1. Linguistics: Language is the primary feature distinguishing cultural transmission in humans and animals. Language does not come instinctively, as some sounds or calls produces by animals are instinctive. A child would not babble the word "dada" unless taught to do so.

Also, various dialects of a language explain the transfer of cultural ideas, associations, expressions, etc. Language is the foundation of all existing cultural scenarios, only with the help of words do we describe what culture is all about.
Accents, which are region specific, are a great example of how a language is built up as an interactive process. From ancient means of writing that used symbols and different scripts used across the world, to the very recent binary script in computers, it has been the most powerful medium to express any human activity.
2. Cuisine: Cooking is a science most of us learn at home. And how interesting it is to know that we all may have our own variations of the same recipe; say for example a chocolate-chip cookie. Most of our favorites are also known as 'my Mom's specialty'. This traditional way of cooking, or many traditional delicacies, have been exchanged across cultures. Not only the ways of cooking, but people developing taste for a special dish happens due to cultural transmission.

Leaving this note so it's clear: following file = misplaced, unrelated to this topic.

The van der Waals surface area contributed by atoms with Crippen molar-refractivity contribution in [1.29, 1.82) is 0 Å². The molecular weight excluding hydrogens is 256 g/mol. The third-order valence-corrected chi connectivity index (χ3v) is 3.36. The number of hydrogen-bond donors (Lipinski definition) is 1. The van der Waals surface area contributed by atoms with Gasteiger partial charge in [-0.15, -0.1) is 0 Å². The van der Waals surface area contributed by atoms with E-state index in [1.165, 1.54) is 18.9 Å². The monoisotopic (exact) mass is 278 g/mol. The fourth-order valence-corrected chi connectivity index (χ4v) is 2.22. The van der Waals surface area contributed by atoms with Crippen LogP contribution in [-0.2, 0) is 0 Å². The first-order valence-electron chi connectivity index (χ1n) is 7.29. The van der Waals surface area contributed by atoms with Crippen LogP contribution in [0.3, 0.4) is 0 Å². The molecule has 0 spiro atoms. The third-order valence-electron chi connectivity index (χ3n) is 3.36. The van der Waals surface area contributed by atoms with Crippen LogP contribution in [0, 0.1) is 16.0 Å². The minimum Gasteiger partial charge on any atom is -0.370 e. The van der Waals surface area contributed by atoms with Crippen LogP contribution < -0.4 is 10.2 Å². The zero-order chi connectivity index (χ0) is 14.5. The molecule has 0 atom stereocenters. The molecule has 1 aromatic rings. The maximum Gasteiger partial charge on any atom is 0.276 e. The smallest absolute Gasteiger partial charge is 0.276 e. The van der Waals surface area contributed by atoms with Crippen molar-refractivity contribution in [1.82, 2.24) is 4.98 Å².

3. Religious Beliefs and Symbolism: Learning about specific tools or media used as religious symbols, like use of candles, incense sticks or a lamp while praying, or objects used as offering to God, is a cultural learning. Small things like the attire, posture, gesture while visiting a church, mosque, temple or any religious place, etc., are other examples. Students in some madrasas are informed about Islamic belief system, values, daily conduct, etc. Mythological stories are another source of cultural learning.
4. Rituals: Procedures established by a religion, or practices followed by people of a particular faith, include rituals during birth, marriage, death, or during such important occasions in life. Conducting a wedding ceremony in Christianity, Islam, or the Hindu religion has not undergone any phenomenal change for years. In Asia and specifically in India, the concept of gurus teaching the disciples about the spiritual practices, rituals, and ancient religion and philosophy exemplify cultural transmission.